Financially Independent

0 Comments 05 July 2007 / by

lately, i’m addicted to this place. almost every minute of the hour, i would be checking what’s new topics have arrived and check out those latest entries about fashion from other fashionese. i think most of the girls there are currently experiencing the same addiction.. i see them everyday logging in and getting in touch with our fashionable self and share it to others. anyway, hats off to hanzky who started this whole thing. from the first time i knew you, i know you’d be creative this way. and the fun thing is, most people logged in are people i know from waaayyy back then, so it was nice to see them again and chat in a girly conversation about hair, make-up, bags, shoes, outfits, etc… especially now we’ll be in different cities.

anyway, what i wanted to talk about is not how we make ourselves girls more fashionable. but more on the financial side. you know, we girls tend to spend spend spend… maybe it’s our nature or maybe because we just too greedy and we always have this urge to want it all. and those marketers know exactly our weakness and always.. i mean ALWAYS target their products to US!!

the problem is, not every girl has their own income. fortunately, for the past decades, this has changed considerably. many girls have jobs, finished the highest education available, and have their own income. on top of being a mom and a wife. and more and more moms becoming more fashionable these days.

but really, even with their own income.. how much do they really spend?

i raised this issue at the forum a couple of days back. many answers that the question just made them feel more guilty about their shopping habit. well, i didn’t mean it that way. i just thought that sometimes, us girls would spend so much left and right that we completely forgot to … SAVE!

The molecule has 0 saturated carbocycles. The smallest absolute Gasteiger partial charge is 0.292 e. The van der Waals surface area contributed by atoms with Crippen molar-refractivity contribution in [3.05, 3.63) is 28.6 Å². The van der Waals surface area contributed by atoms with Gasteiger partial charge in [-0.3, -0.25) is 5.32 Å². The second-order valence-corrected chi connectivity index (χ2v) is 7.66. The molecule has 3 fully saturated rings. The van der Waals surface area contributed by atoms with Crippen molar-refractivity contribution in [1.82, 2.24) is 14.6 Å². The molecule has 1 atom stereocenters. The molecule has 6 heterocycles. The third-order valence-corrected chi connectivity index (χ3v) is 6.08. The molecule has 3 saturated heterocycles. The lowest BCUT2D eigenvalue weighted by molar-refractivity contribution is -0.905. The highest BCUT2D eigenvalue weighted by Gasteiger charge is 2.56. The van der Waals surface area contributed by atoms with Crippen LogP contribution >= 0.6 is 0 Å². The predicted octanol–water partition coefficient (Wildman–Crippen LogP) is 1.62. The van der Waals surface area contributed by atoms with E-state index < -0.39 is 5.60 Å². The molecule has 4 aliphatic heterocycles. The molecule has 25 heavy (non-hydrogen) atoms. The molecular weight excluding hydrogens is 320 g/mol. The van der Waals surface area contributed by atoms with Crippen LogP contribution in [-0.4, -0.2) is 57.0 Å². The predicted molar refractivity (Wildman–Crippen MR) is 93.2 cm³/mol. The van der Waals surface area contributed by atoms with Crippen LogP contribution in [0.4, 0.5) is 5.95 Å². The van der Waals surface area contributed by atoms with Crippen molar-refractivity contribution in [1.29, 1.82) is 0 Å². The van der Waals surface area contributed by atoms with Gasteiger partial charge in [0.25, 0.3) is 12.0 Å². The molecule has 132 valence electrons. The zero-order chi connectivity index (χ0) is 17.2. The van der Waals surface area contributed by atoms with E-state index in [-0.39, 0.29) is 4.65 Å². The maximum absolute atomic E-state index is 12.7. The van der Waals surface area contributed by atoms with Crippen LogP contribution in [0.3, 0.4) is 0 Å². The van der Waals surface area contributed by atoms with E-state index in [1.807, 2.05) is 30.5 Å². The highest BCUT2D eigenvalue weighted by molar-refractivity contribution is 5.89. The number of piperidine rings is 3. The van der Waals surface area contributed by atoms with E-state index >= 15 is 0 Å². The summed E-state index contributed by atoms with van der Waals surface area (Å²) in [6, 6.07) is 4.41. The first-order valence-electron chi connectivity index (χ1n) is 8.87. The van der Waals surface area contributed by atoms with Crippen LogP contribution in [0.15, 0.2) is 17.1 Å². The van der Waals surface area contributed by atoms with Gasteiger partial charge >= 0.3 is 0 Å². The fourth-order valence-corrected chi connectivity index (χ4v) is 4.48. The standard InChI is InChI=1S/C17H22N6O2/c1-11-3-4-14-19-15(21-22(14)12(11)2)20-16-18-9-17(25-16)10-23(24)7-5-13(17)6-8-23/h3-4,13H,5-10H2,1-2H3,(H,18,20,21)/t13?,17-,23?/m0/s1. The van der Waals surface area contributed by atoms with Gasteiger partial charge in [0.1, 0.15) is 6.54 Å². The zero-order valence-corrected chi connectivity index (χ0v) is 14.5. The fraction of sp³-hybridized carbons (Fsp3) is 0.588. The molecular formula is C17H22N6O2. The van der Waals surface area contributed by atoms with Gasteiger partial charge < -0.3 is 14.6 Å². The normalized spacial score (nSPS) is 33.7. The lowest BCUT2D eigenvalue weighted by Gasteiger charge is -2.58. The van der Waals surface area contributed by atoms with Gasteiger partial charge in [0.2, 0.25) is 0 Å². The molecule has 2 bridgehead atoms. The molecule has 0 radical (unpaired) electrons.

but then, it all depends on the person itself. a lot of people don’t really get the habit of savings money or even understand the idea of savings altogether. for myself, i have this habit since i was young.. well, maybe the fact that i’m from a certain place in sumatra (you know where!) had something to do with it.. but i would beg to differ. i think it’s more on the way i was raised. my parents are very good at savings. it reflected on how well they provide my brother and i throughout the years. i mean, my family is not exactly coming from money, so my dad has to work hard for it. and mom made sure that we had enough to fall back on when my dad’s retired. and we live comfortably. both my brother and i get to finish the highest education abroad. we have roof and accommodation that’s quite comfortable.

we learn enough that the habit to appreciate what we have. saving what we earn is important. it was all in the family and we got a habit of it. well, of course, i had also a fair share to learn it the hard way. i had to live on my own and took care of my younger brother since i was in high school since dad was relocated to a different city outside of jakarta. it got me practiced to manage my family’s financials while mom & dad was away. so when i was in college, all by myself, it just came natural that i thought i nailed the art of managing my own financials. i did but it wasn’t easy.

being a freshman in a new country that offers free credit card to students.. i was trapped in credit card debt right away. i didn’t know what APR was, what i have to do with minimum payment, or all those financial terms. it was just new to me. but i learned fast.. just when i started seeing triple zeros on my credit card bills.

i managed to pay them little by little from what i earned after i graduated. i promised myself that i need to be independent and support myself from money that i earn. i kept my promise until now. and on top of that, i also made myself make sure i first set aside my money for savings, before i use it to shop. and i think that’s quite fundamental.